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The “Polish Months” Communist-ruled Poland in Crisis

review of the book by Jerzy Eisler

Was Poland in a state of permanent crisis under the Communist regime? Or, rather, could this undoubtedly bad system have been at the same time completely stable, with only periodical social revolts and political crises affecting the status quo?

by Piotr Abryszeński

The “Polish Months” Communist-ruled Poland in Crisis, released in Polish in 2008, gives no definite answer. Its author, Jerzy Eisler, is one an expert on Poland’s post-war history. His books, including monographs devoted to the protests of March 1968 and December 1970, are among the most important works devoted to the history of Communist Poland.

Title: The “Polish Months” Communist-ruled Poland in Crisis, Author: Jerzy Eisler
Translation: Jerzy Giebułtowski
Publisher: Institute of National Remembrance, 2020

The “Polish months” mentioned in the title comprise a specific Polish historical calendar. The months are written in Polish in capital letters in the book in order to underline the importance of political breakthrough and crisis in Communist Poland. These events had their roots in social demands as well as in aspirations for freedom. The book begins with a reflection on 1956, an intense year and the first great crisis of the Communist system. It marked the end of Stalinism, and at the same time a turn towards authoritarianism, which, as the author notes, retained certain features characteristic of totalitarianism.

The first of the “Polish months” is June 1956. At that time, the first general strike in the Polish People’s Republic broke out, and was quickly and bloodily suppressed by the use of the army. This protest accelerated changes in the internal policy of the ruling Communist party, contributing to the deepening of de-Stalinization and the liberalization of the political system. The culmination of this process occurred in October 1956. Although, as a rule, rallies of support for Communist authorities in the Eastern Bloc countries were staged, in October 1956, the cries saluting the party dignitaries were an authentic reflection of hope for deep political change. Unfortunately, they proved futile. The new party leader, Władysław Gomułka, soon tightened his course against the Catholic Church, and later initiated attacks targeting representatives of the intelligentsia and the cultural milieu.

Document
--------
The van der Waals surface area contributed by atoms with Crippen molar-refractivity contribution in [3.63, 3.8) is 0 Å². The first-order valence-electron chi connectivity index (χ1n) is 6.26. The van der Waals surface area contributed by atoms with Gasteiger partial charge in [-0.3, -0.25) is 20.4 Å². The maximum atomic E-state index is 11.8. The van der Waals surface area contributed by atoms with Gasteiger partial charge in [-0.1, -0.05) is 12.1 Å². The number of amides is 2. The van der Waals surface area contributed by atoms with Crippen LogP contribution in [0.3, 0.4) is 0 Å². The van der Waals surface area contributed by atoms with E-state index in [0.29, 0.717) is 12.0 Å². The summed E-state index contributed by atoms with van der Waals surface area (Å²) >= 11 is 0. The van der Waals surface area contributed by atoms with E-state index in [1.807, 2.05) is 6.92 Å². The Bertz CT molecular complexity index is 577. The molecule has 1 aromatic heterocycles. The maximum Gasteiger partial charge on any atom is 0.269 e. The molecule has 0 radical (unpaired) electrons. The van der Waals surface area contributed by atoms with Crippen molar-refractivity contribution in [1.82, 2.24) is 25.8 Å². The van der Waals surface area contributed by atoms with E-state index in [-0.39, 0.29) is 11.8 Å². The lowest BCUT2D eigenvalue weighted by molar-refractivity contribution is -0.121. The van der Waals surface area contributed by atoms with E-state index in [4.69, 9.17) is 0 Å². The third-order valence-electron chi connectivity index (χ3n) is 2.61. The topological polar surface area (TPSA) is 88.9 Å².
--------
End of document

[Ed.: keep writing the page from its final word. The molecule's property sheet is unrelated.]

The symbolic names of the following months reflect the social, political and economic causes of the crises. Some of these are the consequence of old problems, much like the long-term effects of these crises. This multifaceted nature was also a unique feature of “Polish months”. A good example is March 1968, which on the one hand is associated with student and intellectual protests in defense of freedom of speech, and on the other with the anti-Semitic and anti-intellectual campaign organized by the Communist authorities. In the background, a behind-the-scenes game of power between supporters of a more “popular” understanding of Communism and those of internationalism was taking place. The growing crisis only needed a spark to make it explode.

The driving force of the protests were young people who, when compared to their parents’ generation, seemed to understand the oppressive nature of the system better. Eisler emphasizes the importance of generational ties that seemed to dominate among different classes. The young worker felt a greater affinity to a contemporary student than to an older colleague from the factory. The younger generation of people born after the war lacked the fears common among older people who remembered the gloomy period of the Second World War and the terror of Stalinism. Young people had no experience of the other reality; the Polish People’s Republic was the only country they knew and they expected it to fulfill its promises of social justice and economic efficiency. Meanwhile, a characteristic feature of the Communist economy was permanent shortages, which caused increasing frustration.